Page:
Bipartisan EAGLES Act Would Increase School Safety Following Parkland Shooting
Some members of Congress have plans to implement federal security recommendations that have come after the 2018 Parkland school shooting.
U.S. Rep. Ted Deutch, a Broward-Palm Beach Democrat, came to the Marjory Stoneman Douglas Public Safety Commission meeting in Sunrise on Wednesday with families of the Parkland shooting victims.
They took to a podium to talk about what Congress can do to increase school safety nationwide.
Deutch and U.S. Rep Mario Diaz-Balart, a Miami Republican, introduced a bill last month called the EAGLES Act. The senate version was partly introduced by U.S. Sen. Marco Rubio, R-Florida.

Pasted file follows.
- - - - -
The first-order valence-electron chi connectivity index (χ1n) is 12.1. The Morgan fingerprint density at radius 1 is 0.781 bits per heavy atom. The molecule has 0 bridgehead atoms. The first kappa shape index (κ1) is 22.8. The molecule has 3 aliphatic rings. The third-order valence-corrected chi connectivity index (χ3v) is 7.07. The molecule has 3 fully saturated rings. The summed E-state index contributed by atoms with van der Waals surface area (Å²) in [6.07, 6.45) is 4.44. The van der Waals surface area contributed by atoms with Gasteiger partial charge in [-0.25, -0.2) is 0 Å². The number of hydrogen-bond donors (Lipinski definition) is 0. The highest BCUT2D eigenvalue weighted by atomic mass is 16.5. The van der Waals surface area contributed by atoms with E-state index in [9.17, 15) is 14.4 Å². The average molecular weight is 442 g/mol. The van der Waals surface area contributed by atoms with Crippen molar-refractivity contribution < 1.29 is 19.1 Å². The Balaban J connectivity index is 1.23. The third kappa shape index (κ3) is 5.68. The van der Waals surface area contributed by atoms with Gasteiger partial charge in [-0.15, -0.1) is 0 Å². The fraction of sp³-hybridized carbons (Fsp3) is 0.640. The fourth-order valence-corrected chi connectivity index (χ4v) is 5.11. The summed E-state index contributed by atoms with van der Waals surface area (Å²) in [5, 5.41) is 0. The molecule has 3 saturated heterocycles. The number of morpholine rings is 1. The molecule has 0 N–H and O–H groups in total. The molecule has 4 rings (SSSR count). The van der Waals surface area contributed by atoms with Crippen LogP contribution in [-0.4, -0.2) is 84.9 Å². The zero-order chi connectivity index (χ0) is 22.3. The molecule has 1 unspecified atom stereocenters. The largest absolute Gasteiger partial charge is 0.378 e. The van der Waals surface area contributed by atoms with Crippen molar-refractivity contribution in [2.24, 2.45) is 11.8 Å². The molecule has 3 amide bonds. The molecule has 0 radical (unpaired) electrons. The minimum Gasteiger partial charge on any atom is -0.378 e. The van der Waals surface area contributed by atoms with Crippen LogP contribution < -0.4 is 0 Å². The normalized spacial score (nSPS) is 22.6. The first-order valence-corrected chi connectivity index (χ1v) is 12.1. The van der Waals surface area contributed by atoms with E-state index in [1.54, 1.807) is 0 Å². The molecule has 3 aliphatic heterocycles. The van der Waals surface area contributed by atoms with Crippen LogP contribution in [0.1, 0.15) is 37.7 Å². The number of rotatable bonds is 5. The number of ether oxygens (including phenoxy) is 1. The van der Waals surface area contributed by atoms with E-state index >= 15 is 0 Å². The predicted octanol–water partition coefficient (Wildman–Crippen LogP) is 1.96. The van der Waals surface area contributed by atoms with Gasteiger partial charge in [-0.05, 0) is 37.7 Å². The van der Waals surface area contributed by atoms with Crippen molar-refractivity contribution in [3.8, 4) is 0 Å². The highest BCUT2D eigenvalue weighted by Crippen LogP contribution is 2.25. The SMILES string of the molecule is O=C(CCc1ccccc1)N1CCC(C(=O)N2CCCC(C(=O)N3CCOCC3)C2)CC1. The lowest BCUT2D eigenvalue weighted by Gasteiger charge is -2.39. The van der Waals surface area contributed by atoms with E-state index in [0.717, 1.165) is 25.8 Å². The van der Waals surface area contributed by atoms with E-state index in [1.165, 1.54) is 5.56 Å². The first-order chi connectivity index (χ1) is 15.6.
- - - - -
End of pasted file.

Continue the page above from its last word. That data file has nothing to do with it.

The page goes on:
Deutch said the bill would increase funding for the U.S. Secret Service's National Threat Assessment Center, which was founded in 2008. The center conducts community trainings on violence prevention.
"What we're trying to do is to specifically add schools to their purview, and to provide additional resources so that they can send even more people out across the country," Deutch said.
He said the goal for the legislation is to get it passed in both the U.S. House and Senate by February.
Deutch is also co-sponsoring the School Violence Prevention and Mitigation Act of 2019. It includes requiring schools to install special alarms.
Lori Alhadeff has been leading the effort. Her daughter, Alyssa, was killed in the Parkland school shooting.
"Alongside the fire extinguisher, AED, and Stop-The-Bleed Kit, there must be a panic button, with a direct communication link to law enforcement," Alhadeff said.
The state of New Jersey signed Alyssa's Law in February.